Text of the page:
Lens selection is important as you need good visibility. there are 3 types of lenses,
    Dark glass, the cheapest and least desireable. they do not show color and makes welding harder.
    Gold coated, more expensive than plain glass, but the best in my opinion, they allow you to see in color and give good visibility. A #8 shade is good for TIG.
    Auto-dark, they are trick, high tech etc, they are also expensive, need batteries and don't afford the best visibility. you can't see color with them either.
    Clear lenses, these go over the welding lens and protect it, they are cheap, and should be replaced regularly, as they distort from the heat., decreasing your visibility.

    Gloves,
    TIG requires dexterity, a good set of leather TIG gloves is worth the $15.00 or so that they cost.
    If you buy leather glove keep them clean, don't use them to handle greasy or oily stuff.
    You can also get cotton gloves, but they are not heat resitant.

    Long sleeve shirt, TIG produces a lot of UV, thoriated tungstens increase the amount, ,so wear a long sleeve shirt when welding.

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    Administrator pirate56's Avatar
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    Filler Rod,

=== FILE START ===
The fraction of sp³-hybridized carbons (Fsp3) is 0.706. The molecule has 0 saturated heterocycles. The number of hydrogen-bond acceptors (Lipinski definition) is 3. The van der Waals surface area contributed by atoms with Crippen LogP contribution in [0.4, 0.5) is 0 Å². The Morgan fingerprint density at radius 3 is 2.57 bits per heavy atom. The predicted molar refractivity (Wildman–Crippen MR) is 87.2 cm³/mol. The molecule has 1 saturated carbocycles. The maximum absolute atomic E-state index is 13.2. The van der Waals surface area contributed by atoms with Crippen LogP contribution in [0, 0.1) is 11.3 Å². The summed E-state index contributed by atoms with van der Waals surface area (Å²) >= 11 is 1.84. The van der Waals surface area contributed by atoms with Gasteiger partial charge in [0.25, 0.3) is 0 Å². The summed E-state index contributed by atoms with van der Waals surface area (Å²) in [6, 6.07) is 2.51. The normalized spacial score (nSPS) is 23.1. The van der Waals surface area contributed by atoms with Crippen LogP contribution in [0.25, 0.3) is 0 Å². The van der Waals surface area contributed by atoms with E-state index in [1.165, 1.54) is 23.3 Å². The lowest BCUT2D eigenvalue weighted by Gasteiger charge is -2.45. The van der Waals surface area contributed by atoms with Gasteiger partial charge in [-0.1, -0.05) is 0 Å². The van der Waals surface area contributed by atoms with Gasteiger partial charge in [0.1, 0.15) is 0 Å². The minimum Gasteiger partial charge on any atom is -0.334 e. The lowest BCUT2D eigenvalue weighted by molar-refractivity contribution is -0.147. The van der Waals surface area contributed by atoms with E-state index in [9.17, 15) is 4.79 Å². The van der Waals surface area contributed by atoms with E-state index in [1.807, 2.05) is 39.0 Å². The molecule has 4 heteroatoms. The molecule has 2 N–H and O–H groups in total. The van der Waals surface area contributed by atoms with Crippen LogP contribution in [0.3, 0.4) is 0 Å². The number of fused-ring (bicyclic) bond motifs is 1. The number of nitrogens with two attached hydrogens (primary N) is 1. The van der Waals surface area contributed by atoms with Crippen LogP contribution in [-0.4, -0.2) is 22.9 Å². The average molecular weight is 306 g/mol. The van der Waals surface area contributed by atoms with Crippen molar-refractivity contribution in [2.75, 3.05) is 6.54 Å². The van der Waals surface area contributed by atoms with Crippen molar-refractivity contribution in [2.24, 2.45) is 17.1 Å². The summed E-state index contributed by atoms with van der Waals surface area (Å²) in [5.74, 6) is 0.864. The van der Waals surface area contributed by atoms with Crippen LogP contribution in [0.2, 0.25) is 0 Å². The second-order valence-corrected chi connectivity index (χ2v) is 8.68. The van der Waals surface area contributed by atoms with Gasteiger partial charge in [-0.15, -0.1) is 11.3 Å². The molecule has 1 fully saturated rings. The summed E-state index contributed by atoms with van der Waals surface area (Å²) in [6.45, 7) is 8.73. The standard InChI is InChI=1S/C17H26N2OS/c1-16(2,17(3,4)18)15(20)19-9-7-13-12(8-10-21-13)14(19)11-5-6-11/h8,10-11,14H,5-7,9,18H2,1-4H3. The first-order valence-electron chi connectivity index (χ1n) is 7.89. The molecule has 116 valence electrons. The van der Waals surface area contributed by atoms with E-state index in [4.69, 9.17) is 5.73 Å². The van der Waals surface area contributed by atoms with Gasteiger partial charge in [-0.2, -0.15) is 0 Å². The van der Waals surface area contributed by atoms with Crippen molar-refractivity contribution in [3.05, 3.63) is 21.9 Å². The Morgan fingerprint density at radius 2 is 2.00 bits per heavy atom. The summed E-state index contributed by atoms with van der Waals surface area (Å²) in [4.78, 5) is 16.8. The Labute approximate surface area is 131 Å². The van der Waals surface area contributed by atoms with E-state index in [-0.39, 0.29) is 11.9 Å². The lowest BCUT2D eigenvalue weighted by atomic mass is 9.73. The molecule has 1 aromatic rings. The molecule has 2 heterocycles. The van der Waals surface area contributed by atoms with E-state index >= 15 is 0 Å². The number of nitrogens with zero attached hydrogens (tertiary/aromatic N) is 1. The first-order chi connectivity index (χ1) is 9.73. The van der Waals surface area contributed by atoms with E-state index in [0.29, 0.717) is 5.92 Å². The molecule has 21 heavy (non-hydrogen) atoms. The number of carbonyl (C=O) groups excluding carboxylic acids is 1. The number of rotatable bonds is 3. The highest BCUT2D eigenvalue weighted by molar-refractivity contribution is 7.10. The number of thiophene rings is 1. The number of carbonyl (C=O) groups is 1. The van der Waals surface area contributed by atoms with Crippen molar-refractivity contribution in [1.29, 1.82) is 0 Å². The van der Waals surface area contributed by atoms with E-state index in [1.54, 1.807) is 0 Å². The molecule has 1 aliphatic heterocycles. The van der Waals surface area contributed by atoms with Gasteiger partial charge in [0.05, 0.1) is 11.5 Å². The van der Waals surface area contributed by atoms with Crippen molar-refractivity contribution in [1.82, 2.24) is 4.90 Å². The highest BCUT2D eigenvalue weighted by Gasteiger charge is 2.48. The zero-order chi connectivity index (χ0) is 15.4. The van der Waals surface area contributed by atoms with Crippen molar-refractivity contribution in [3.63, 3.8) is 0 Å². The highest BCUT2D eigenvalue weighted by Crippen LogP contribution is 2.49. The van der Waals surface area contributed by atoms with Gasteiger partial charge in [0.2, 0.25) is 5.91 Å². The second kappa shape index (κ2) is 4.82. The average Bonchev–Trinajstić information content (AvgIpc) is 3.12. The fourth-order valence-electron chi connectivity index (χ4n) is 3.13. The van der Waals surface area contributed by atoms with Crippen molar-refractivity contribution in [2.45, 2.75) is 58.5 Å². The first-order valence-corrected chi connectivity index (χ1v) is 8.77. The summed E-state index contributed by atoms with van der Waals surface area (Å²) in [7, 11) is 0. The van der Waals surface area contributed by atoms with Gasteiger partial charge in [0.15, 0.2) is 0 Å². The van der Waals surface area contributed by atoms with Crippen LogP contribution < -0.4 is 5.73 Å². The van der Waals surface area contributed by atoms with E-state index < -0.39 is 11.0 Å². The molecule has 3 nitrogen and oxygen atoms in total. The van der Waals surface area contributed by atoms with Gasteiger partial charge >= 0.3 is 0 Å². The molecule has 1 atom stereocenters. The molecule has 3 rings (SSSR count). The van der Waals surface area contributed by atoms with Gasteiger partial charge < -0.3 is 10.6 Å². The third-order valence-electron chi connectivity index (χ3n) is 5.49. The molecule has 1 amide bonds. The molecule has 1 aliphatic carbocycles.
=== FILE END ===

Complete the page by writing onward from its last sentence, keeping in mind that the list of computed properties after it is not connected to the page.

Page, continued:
There are numerous types of filler rod available, the most common is copper clad steel, this is best to reweld a receiver as it will finish close to the receiver metal.
    For practice I would recommend a mild alloy rod, it flows easier than plain steel. the draw back for doing a receiver is that it will blue / parkerize a different color.
    You don't want a thick rod, as it also acts as a heat sink, use about .050"

    The most important thing when getting started is to have a bench and chair that you can sit comfortably and rest your forearms on. this will help you get the hang of controlling the torch. A steel top bench is prefferable, however a wood top will work if you set your work on some metal rails to keep it off the bench.
    The torch should rest in your hand in the welding position, lay the welding cable in your lap and run it on your arm so the torch is in position by itself and you are not fighting the cable.


    Getting started,
    The tecnique for TIG is to strike an arc and move the torch in a small circular motion to create a puddle of molten metal, the filler is dipped into the puddle and will flow to the heat, like solder. the torch is then moved forward and the process is repeated. the finished weld should be behind the torch, you want to avoid dipping the electrode into the puddle and touching the electrode with the rod. Practice will show the proper distance to keep the electrode from the work, listen to the sound the welder is making it should be constant.